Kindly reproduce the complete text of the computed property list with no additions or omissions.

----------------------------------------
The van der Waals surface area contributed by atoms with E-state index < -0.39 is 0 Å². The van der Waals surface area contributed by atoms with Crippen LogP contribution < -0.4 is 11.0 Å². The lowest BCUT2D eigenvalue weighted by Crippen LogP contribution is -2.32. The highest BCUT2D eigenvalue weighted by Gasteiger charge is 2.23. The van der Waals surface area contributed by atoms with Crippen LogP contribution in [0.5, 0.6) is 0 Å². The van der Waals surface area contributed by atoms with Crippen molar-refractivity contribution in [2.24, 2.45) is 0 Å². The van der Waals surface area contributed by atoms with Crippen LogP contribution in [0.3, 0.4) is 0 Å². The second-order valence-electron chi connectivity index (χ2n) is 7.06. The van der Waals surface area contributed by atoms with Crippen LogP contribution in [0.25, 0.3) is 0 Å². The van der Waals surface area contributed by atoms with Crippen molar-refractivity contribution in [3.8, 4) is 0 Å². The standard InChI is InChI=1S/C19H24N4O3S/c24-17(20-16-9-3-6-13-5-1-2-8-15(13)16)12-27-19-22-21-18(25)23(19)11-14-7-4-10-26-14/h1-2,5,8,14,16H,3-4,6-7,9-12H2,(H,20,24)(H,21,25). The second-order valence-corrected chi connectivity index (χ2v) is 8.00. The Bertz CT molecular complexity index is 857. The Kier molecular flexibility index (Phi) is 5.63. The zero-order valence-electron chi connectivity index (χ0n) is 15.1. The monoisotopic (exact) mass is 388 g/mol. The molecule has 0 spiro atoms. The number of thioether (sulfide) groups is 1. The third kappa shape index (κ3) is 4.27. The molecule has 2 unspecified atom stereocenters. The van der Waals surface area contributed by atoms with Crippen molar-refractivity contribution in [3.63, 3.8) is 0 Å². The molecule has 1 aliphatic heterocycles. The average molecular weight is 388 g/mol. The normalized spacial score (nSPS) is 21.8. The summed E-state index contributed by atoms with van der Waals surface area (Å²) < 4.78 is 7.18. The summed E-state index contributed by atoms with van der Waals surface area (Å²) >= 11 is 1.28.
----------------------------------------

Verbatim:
The van der Waals surface area contributed by atoms with E-state index < -0.39 is 0 Å². The van der Waals surface area contributed by atoms with Crippen LogP contribution < -0.4 is 11.0 Å². The lowest BCUT2D eigenvalue weighted by Crippen LogP contribution is -2.32. The highest BCUT2D eigenvalue weighted by Gasteiger charge is 2.23. The van der Waals surface area contributed by atoms with Crippen LogP contribution in [0.5, 0.6) is 0 Å². The van der Waals surface area contributed by atoms with Crippen molar-refractivity contribution in [2.24, 2.45) is 0 Å². The van der Waals surface area contributed by atoms with Crippen LogP contribution in [0.3, 0.4) is 0 Å². The second-order valence-electron chi connectivity index (χ2n) is 7.06. The van der Waals surface area contributed by atoms with Crippen LogP contribution in [0.25, 0.3) is 0 Å². The van der Waals surface area contributed by atoms with Crippen molar-refractivity contribution in [3.8, 4) is 0 Å². The standard InChI is InChI=1S/C19H24N4O3S/c24-17(20-16-9-3-6-13-5-1-2-8-15(13)16)12-27-19-22-21-18(25)23(19)11-14-7-4-10-26-14/h1-2,5,8,14,16H,3-4,6-7,9-12H2,(H,20,24)(H,21,25). The second-order valence-corrected chi connectivity index (χ2v) is 8.00. The Bertz CT molecular complexity index is 857. The Kier molecular flexibility index (Phi) is 5.63. The zero-order valence-electron chi connectivity index (χ0n) is 15.1. The monoisotopic (exact) mass is 388 g/mol. The molecule has 0 spiro atoms. The number of thioether (sulfide) groups is 1. The third kappa shape index (κ3) is 4.27. The molecule has 2 unspecified atom stereocenters. The van der Waals surface area contributed by atoms with Crippen molar-refractivity contribution in [3.63, 3.8) is 0 Å². The molecule has 1 aliphatic heterocycles. The average molecular weight is 388 g/mol. The normalized spacial score (nSPS) is 21.8. The summed E-state index contributed by atoms with van der Waals surface area (Å²) < 4.78 is 7.18. The summed E-state index contributed by atoms with van der Waals surface area (Å²) >= 11 is 1.28.